What Will Business Process Management Look Like in the Future?
Business processes, as well as the organisation of business workflows, are rapidly evolving and becoming increasingly complex. More often than not, they involve many different experts working in different locations, using a whole range of digital and mechanical tools.
Part of the increasing complexity is due to the changing structure of modern business. Teams structure can change rapidly, and team members are distributed across several remote locations. Projects also increasingly depend on external consultants and partners.
In addition, many workflows that were previously performed by human workers are now being taken over by robotic automation.
Business process mapping (BPM) must keep pace with this increasing complexity, and it must succeed in mapping out all relevant processes in a way that helps to drive innovation and that facilitates improved management in real time.
BPM was developed as a tool to improve the efficiency and productivity of business processes. Since these processes are rapidly evolving, it makes sense that BPM must also evolve in order to improve the efficiency of future workflows.
Aligning business processes with corporate strategy
As mentioned above, the organisation of workflows and teams will become more dynamic in the future and will change rapidly in adaptation to specific conditions and needs.
Because of this dynamism, BPM cannot be used as a static tool. Instead, it must be able to measure and help optimise dynamically changing processes by aligning them with the overall corporate strategy.
Since the corporate strategy is a more constant value, it can be used to calibrate the effects of rapidly changing business processes. In the past, this calibration was not built into BPM, but this is now changing.
Essentially, BPM will map the efficiency of any process by asking “How well does this process serve the corporate strategy?” This enables BPM to yield rapid results, even when a process is freshly modified.
BPM will become more flexible
In the past, it was possible to plan out entire processes with a relatively high certainty of all parts involved, and how and when they would be deployed.
But this is rapidly changing. When a new project is being set up, the required tools are already changing, and the workflow must be changed to accommodate this evolution.
Also, as projects increasingly depend on new technology, often the fastest way to implement them is by bringing in external experts. But integrating these external staff into the process mapping effort is challenging, since they work independently, and are not part of the corporate organisation.
As a result, BPM must become a lot more flexible in order to deal with these changes and uncertainties. In other words, processes can’t be fully mapped in advance. While BPM can have a framework set up in advance, it must then be able to accommodate dramatic changes at the last minute.
BPM will work hand-in-hand with the business management to reconfigure entire workflows and staff roles in a short time when necessary. This will rely on the integration of BPM with real-time operational intelligence.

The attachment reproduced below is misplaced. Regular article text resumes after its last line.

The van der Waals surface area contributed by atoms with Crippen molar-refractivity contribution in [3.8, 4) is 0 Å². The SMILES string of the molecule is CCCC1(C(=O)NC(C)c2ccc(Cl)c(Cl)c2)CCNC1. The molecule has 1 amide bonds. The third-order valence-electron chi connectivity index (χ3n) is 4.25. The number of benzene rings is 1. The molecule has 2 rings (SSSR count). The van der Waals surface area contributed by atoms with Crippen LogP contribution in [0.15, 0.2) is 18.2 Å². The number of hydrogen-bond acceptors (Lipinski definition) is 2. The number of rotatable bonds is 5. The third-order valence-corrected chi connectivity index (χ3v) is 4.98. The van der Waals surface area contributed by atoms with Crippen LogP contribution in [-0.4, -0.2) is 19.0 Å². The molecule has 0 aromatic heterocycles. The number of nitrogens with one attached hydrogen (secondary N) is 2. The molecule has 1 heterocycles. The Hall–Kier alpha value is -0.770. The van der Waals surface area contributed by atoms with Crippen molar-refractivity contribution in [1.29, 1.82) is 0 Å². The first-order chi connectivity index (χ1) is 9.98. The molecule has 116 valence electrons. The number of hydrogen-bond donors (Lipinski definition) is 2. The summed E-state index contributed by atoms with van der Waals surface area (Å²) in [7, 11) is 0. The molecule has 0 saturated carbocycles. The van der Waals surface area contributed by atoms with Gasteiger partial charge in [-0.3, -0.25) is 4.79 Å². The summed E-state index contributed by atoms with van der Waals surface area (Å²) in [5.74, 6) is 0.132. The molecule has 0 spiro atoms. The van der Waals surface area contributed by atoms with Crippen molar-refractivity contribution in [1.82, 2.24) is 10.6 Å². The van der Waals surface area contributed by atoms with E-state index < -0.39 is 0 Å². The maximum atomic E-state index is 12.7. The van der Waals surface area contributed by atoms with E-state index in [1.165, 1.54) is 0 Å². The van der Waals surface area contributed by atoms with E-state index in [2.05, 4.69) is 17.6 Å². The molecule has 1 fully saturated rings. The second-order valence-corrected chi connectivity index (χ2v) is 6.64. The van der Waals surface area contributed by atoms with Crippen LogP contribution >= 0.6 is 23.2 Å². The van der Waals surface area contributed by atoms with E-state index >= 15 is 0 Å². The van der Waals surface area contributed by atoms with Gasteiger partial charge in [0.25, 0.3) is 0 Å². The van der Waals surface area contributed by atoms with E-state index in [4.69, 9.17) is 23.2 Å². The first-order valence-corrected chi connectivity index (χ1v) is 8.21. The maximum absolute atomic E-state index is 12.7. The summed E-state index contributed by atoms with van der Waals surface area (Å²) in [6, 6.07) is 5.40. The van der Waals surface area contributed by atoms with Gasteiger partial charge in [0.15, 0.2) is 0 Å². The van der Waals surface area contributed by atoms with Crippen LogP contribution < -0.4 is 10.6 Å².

All of this is especially challenging because hierarchies are getting flatter, there is less control over outsourced work, and decision-making is being decentralised.
KPIs will be critical to the success of BPM
As projects become more complex and evolve dynamically, it will be of critical importance to define and measure the most relevant KPIs. Unfortunately, there are often hundreds, or even thousands, of KPIs that can potentially be measured.
In order for BPM to be effective, it has to rely on accurate measurement of the really important KPIs, and align their performance with the corporate strategy.
Identification and implementing accurate measurement of relevant KPIs will become one of the main responsibilities of staff performing BPM.
In the past, KPIs were often chosen by “gut feeling,” but this will become much more scientific in future. The key will be to choose KPIs that are most clearly aligned with the corporate strategy, and ignoring a lot of irrelevant ones.
Integration with agile process management
Innovation processes in modern business are becoming increasingly agile.
Agile processes consist of rapid incremental iterations that generate useful intermediate results, instead of a long-term project that aims at the generation of a fully defined final product.
As a result, the final product may vary considerably from the initial idea of it at the outset of the project, due to the learning process along the way.
BPM must follow this trend. Instead of only being focused on the long-term goal of a project, it must also be aligned with the intermediate short-term goals in order to support agile process management.
Part of the agile process is that the primary objectives, tools, and critical KPIs can change dramatically from stage to stage. Once again, BPM must be able to accommodate these rapid shifts in order to be useful.